A New CEO at AIG

Before I start this evening, I just want to say to new readers who are reading me because my piece, Ten Notes on Crude Oil: The Fixation made an unexpected splash, that my blog is a hodgepodge. I write about a wide variety of topics, but mostly it boils down to macroeconomics, stocks, bonds, portfolio management, value investing, insurance, speculation, real estate and mortgages, and structured products and derivatives. When I wrote more actively for RealMoney, I realized that I was probably the columnist with the widest field, including Cramer. I like to think that I am a good generalist, but I try not to push my expertise beyond its limits. Writing about energy fits into many of my posts, but it is not what I write about most of the time.

On to AIG. I write about AIG this evening, because businessweek.com cites my blog post as the source of “buzz” for breaking up AIG. (I like what I do in blogging, but my voice isn’t that big.)

Well, the dissident shareholders won. Martin Sullivan is out, Robert Willumstad is in. Whether having been part of Citigroup when it grew into a behemoth is an advantage here is questionable. He is clearly a bright guy, but so is Martin Sullivan. One thing is certain, and I wrote about it when Greenberg was shown the door in 2005, no one can replace Greenberg. He built AIG, and he is a bright guy who had his fingers on the pulse of a very complex operation. No one else can match his institutional knowledge, or the culture of fear that he ran.

This brings me to my controversial point for the evening: what if AIG did so well for so long by shading/shaving their reserves? A new CEO coming in to clean up would find a continual stream of assets marked too high, and liabilities markets too low. Martin Sullivan found that out the hard way. What then for Robert Willumstad?

If there are large holes on the balance sheet, the old mantra about eating elephants applies. How do you eat an elephant? One bite at a time. Much as the credit rating has fallen, AIG would not want to see it fall further. If I were in Mr Willumstad’s shoes, I would do a thorough scrubbing of every asset and liability on the balance sheet, and then do the following exercise:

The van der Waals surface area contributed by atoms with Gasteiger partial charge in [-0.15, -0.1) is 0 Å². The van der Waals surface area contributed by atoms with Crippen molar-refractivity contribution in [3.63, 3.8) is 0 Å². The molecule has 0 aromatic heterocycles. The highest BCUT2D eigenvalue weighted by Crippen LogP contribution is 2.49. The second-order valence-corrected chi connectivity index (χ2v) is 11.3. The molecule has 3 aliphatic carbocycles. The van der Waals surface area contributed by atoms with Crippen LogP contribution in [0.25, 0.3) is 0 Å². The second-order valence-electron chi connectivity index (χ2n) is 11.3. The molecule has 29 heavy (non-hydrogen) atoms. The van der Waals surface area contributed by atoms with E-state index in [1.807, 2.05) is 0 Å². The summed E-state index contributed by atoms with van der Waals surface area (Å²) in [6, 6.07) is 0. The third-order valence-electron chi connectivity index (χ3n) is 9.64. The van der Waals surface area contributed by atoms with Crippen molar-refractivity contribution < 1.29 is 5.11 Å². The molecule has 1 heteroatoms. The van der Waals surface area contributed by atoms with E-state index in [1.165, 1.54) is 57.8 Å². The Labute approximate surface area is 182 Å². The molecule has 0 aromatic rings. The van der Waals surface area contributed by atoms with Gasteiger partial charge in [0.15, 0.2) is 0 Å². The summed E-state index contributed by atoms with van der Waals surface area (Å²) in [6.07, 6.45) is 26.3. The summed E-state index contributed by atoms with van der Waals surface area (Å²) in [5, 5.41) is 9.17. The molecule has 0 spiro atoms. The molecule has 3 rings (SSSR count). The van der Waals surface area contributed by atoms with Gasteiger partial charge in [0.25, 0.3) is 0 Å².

• If the restatement is small, take it all at once, declare victory, and make a splash to the media.
  • If the restatement is moderate, such that it would wipe out a year of earnings or so, take some writeoffs quarter by quarter, until the hole is filled.
  • If the restatement is large, such that it would wipe out 3-5 years of earnings, or wipe out a large amount of book value, I would create a plan for a turnaround, and then sit down with the rating agencies and the regulators. That would minimize the ultimate damage. The stock price would get killed when the problems are revealed, though.

I have a few other thoughts if the loss is larger still, but I will leave those to the side, because they would be too sensational. Now as to breaking up AIG, this WSJ article suggests that some units could be sold. That’s a good idea; as companies get huge, diseconomies of scale set in. It becomes more and more difficult to manage behemoth firms.

Perhaps AIG can get back to areas where they had a true sustainable competitive advantage: serving foreign markets where there is little/less competition. Maybe ILFC [International Lease Finance Corp]. Beyond that, what is truly distinctive about AIG? In my opinion, not that much.